Finding the process that's preventing you from moving a file that you want to.
  • When you try to move a folder and it fails, don't ignore the error window! It will tell you exactly what file can't be moved.
  • Open Process Explorer.
  • Hit Ctrl+F and type in the name of the file you're searching for. This will probably return multiple results. Select the on that matches the directory path that you're trying to move.
  • Once you have the appropriate file selected, the process that has that file open will be hi-lighted grey in the upper pane. If System is hi-lighted, you're probably going to have to dig on the internet to find out what service is using the file.
  • If you don't know what the process is, google it. If it's a non-vital process, you can kill it (right-click -> Kill process). Repeat for all files that are giving you trouble until you can move the directory without error.
  • This also helps for deleting files that Windows won't let you.

Finding out what files a program is using.
  • Open Process Explorer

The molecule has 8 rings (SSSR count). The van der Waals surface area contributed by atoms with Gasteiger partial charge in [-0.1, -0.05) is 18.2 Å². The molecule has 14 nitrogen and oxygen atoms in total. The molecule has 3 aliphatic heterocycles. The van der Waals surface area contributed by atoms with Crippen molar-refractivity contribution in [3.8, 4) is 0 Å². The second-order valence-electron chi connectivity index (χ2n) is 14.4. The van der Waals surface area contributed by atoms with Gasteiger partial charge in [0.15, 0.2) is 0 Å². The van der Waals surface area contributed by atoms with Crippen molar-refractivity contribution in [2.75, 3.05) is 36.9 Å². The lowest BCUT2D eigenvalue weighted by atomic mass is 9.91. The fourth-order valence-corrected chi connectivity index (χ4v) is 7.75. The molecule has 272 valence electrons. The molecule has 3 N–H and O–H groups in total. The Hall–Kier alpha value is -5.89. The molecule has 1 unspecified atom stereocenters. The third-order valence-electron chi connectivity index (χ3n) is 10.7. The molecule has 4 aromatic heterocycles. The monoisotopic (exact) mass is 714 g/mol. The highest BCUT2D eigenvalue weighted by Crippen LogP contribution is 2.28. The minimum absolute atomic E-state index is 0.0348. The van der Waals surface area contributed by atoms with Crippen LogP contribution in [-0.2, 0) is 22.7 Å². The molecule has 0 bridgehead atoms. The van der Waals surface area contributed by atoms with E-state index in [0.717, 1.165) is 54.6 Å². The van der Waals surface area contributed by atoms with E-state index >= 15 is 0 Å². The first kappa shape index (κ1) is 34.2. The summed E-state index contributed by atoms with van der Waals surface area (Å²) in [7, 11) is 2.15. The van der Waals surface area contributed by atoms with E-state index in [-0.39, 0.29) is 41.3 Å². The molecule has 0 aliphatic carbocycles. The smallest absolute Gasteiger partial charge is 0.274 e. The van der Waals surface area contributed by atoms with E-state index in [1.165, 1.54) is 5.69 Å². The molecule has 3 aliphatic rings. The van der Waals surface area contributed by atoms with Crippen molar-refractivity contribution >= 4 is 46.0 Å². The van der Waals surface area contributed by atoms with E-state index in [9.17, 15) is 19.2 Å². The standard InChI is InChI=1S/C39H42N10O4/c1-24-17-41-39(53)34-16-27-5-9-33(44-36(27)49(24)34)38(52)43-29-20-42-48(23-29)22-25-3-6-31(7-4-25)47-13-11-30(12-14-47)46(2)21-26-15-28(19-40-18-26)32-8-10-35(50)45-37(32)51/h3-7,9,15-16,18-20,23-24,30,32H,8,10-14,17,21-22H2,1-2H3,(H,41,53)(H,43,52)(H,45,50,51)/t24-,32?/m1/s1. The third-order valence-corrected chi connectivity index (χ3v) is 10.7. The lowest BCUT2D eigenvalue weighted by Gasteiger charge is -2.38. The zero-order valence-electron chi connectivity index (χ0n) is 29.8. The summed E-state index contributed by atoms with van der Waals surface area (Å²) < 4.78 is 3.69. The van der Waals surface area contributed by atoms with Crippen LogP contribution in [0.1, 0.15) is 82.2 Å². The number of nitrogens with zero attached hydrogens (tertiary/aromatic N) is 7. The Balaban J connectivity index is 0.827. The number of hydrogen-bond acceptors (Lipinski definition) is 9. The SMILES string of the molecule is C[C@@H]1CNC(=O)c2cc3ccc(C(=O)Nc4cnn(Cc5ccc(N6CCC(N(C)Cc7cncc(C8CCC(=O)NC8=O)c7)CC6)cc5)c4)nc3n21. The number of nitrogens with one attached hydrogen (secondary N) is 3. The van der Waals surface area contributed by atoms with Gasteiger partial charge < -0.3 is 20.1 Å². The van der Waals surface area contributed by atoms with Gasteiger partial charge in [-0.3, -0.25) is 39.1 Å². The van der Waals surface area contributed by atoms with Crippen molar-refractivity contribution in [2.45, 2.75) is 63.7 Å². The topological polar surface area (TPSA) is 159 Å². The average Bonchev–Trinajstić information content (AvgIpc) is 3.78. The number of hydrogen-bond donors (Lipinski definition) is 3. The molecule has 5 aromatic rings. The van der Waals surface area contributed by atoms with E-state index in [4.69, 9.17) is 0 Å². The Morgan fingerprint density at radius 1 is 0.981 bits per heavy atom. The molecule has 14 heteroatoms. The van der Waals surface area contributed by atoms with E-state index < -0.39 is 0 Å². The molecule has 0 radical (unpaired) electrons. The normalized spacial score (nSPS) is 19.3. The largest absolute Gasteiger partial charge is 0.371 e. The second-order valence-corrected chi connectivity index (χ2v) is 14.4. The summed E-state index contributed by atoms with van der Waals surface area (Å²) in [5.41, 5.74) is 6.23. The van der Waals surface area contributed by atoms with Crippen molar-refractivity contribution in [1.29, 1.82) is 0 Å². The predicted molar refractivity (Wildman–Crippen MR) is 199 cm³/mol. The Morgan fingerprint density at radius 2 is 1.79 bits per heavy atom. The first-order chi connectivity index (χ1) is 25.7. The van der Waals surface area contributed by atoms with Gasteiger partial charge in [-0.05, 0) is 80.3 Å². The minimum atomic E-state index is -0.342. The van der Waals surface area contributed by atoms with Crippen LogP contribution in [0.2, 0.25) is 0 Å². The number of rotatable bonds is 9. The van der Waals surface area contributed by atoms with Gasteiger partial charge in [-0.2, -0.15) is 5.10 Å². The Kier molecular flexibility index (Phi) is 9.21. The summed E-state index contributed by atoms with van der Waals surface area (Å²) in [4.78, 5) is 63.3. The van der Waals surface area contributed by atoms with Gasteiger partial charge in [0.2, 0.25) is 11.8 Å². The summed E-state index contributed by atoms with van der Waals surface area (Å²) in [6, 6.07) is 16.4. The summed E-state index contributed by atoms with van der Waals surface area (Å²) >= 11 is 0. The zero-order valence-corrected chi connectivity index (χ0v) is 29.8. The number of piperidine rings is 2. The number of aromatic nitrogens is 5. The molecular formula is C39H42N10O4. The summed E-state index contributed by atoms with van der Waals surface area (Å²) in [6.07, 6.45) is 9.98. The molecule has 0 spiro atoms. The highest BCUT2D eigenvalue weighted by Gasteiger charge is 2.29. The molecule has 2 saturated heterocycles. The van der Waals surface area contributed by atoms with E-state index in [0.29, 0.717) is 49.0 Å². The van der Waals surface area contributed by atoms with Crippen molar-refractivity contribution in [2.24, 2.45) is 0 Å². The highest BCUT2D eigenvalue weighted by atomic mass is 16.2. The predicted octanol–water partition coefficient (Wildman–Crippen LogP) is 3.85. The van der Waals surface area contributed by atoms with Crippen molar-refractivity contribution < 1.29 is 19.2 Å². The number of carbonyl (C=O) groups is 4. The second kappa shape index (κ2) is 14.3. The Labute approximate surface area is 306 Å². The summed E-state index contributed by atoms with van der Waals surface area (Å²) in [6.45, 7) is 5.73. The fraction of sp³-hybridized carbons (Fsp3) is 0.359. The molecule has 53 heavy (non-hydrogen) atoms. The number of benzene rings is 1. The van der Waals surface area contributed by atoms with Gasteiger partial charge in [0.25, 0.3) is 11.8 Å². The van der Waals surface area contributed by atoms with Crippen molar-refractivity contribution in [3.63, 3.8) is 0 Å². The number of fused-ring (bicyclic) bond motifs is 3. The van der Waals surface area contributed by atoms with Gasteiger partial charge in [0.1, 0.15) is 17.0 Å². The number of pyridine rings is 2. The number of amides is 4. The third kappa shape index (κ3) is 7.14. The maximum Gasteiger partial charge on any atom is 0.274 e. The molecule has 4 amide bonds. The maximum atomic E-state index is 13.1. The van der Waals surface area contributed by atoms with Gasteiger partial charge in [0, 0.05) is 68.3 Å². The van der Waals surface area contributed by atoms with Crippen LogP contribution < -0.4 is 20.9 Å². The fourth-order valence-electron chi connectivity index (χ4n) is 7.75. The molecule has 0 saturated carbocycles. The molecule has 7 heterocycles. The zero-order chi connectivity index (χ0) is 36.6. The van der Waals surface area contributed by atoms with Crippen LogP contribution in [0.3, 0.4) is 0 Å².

• If the lower pane isn't open, hit Ctrl+H to show process handles.
  • Click on the program or process that you want to know about and a complete list of everything that it's touching and messing with will appear in the bottom pane.
  • At this point, you probably want to sort the handle list by name, so that actual files are grouped together. Files start with a drive letter and have the full path listed (like C:\ProgramData\Microsoft\Search\Data\Applications\Windows\MSS.log)
  • You can then go examine the file to determine if you want to symlink it somewhere else. Generally speaking, it's pointless to move Microsoft log files as they're mostly logging errors. What you want to watch for are games (and memory intensive applications like Maya, Photoshop, or Premiere) creating large cache files on your SSD. These are the things you want to symlink to somewhere else. In the case of these types of cache files, they are created on application launch and destroyed on application termination so you need to symlink the directory that contains the file and not the file itself as the symlink may be destroyed when the program closes. As a note, most well written programs that have their own cache file have a way inside of the program's preferences to specify where the cache should be created, so symlink'ing is not necessary in those cases. Other programs (especially games) just toss caches around willy nilly, though most modern games are using your user directory for that information like they're supposed to.
« Last Edit: Sep 27, 2011, 09:06 PM by Baya »
A good plan violently executed now is better than a perfect plan executed next week.

It doesn't matter how many dragons you kill. All that matters is who takes home the princess.